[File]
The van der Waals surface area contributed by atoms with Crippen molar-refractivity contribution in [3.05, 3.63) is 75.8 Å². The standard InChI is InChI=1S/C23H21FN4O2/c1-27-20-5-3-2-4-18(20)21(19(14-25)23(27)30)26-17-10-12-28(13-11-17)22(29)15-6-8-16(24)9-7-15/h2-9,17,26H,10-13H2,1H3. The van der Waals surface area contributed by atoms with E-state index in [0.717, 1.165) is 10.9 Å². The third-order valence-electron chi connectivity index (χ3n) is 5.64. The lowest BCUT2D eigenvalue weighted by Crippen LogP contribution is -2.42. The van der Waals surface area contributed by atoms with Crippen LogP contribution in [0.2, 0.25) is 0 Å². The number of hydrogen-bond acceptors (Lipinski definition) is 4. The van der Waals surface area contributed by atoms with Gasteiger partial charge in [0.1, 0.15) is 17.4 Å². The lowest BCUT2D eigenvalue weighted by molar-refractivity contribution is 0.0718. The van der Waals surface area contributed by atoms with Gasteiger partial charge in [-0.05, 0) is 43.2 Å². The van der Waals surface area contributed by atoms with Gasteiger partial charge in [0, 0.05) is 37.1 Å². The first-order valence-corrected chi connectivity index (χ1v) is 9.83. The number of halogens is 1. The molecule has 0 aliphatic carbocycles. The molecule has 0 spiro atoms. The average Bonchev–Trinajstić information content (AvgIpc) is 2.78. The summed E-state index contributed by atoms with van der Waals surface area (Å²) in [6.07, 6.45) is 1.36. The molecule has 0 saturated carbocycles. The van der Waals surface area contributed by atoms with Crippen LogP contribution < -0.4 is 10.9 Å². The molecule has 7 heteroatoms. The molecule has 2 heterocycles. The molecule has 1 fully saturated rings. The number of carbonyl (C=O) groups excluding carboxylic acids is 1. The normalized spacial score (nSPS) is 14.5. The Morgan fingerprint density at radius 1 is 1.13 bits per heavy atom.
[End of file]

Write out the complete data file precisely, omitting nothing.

The van der Waals surface area contributed by atoms with Crippen molar-refractivity contribution in [3.05, 3.63) is 75.8 Å². The standard InChI is InChI=1S/C23H21FN4O2/c1-27-20-5-3-2-4-18(20)21(19(14-25)23(27)30)26-17-10-12-28(13-11-17)22(29)15-6-8-16(24)9-7-15/h2-9,17,26H,10-13H2,1H3. The van der Waals surface area contributed by atoms with E-state index in [0.717, 1.165) is 10.9 Å². The third-order valence-electron chi connectivity index (χ3n) is 5.64. The lowest BCUT2D eigenvalue weighted by Crippen LogP contribution is -2.42. The van der Waals surface area contributed by atoms with Crippen LogP contribution in [0.2, 0.25) is 0 Å². The number of hydrogen-bond acceptors (Lipinski definition) is 4. The van der Waals surface area contributed by atoms with Gasteiger partial charge in [0.1, 0.15) is 17.4 Å². The lowest BCUT2D eigenvalue weighted by molar-refractivity contribution is 0.0718. The van der Waals surface area contributed by atoms with Gasteiger partial charge in [-0.05, 0) is 43.2 Å². The van der Waals surface area contributed by atoms with Gasteiger partial charge in [0, 0.05) is 37.1 Å². The first-order valence-corrected chi connectivity index (χ1v) is 9.83. The number of halogens is 1. The molecule has 0 aliphatic carbocycles. The molecule has 0 spiro atoms. The average Bonchev–Trinajstić information content (AvgIpc) is 2.78. The summed E-state index contributed by atoms with van der Waals surface area (Å²) in [6.07, 6.45) is 1.36. The molecule has 0 saturated carbocycles. The van der Waals surface area contributed by atoms with Crippen LogP contribution < -0.4 is 10.9 Å². The molecule has 7 heteroatoms. The molecule has 2 heterocycles. The molecule has 1 fully saturated rings. The number of carbonyl (C=O) groups excluding carboxylic acids is 1. The normalized spacial score (nSPS) is 14.5. The Morgan fingerprint density at radius 1 is 1.13 bits per heavy atom.